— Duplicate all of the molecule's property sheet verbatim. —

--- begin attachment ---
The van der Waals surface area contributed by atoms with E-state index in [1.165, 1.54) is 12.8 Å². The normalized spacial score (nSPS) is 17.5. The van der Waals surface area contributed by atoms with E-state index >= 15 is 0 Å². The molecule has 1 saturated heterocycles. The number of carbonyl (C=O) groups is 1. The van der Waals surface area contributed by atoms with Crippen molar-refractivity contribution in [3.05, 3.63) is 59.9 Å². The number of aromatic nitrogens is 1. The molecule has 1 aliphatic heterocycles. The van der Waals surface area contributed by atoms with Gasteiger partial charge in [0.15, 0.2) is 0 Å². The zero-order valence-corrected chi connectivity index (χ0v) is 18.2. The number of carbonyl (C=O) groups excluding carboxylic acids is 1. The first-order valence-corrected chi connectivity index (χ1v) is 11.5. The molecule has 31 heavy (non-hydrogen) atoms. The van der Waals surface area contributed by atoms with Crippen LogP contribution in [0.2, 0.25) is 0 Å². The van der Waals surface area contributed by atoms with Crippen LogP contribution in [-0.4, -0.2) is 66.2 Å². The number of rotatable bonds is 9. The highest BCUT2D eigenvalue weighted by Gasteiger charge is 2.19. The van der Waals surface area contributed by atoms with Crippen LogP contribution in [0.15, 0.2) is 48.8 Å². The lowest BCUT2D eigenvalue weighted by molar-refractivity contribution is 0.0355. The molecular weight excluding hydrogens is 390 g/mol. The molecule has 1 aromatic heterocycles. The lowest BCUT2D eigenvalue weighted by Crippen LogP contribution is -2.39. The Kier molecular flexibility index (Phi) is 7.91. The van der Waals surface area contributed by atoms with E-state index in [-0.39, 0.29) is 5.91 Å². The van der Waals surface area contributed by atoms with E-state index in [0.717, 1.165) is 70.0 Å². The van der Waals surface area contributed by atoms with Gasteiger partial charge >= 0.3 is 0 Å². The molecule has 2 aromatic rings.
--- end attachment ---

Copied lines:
The van der Waals surface area contributed by atoms with E-state index in [1.165, 1.54) is 12.8 Å². The normalized spacial score (nSPS) is 17.5. The van der Waals surface area contributed by atoms with E-state index >= 15 is 0 Å². The molecule has 1 saturated heterocycles. The number of carbonyl (C=O) groups is 1. The van der Waals surface area contributed by atoms with Crippen molar-refractivity contribution in [3.05, 3.63) is 59.9 Å². The number of aromatic nitrogens is 1. The molecule has 1 aliphatic heterocycles. The van der Waals surface area contributed by atoms with Gasteiger partial charge in [0.15, 0.2) is 0 Å². The zero-order valence-corrected chi connectivity index (χ0v) is 18.2. The number of carbonyl (C=O) groups excluding carboxylic acids is 1. The first-order valence-corrected chi connectivity index (χ1v) is 11.5. The molecule has 31 heavy (non-hydrogen) atoms. The van der Waals surface area contributed by atoms with Crippen LogP contribution in [0.2, 0.25) is 0 Å². The van der Waals surface area contributed by atoms with Crippen LogP contribution in [-0.4, -0.2) is 66.2 Å². The number of rotatable bonds is 9. The highest BCUT2D eigenvalue weighted by Gasteiger charge is 2.19. The van der Waals surface area contributed by atoms with Crippen LogP contribution in [0.15, 0.2) is 48.8 Å². The lowest BCUT2D eigenvalue weighted by molar-refractivity contribution is 0.0355. The molecular weight excluding hydrogens is 390 g/mol. The molecule has 1 aromatic heterocycles. The lowest BCUT2D eigenvalue weighted by Crippen LogP contribution is -2.39. The Kier molecular flexibility index (Phi) is 7.91. The van der Waals surface area contributed by atoms with E-state index in [-0.39, 0.29) is 5.91 Å². The van der Waals surface area contributed by atoms with E-state index in [0.717, 1.165) is 70.0 Å². The van der Waals surface area contributed by atoms with Gasteiger partial charge >= 0.3 is 0 Å². The molecule has 2 aromatic rings.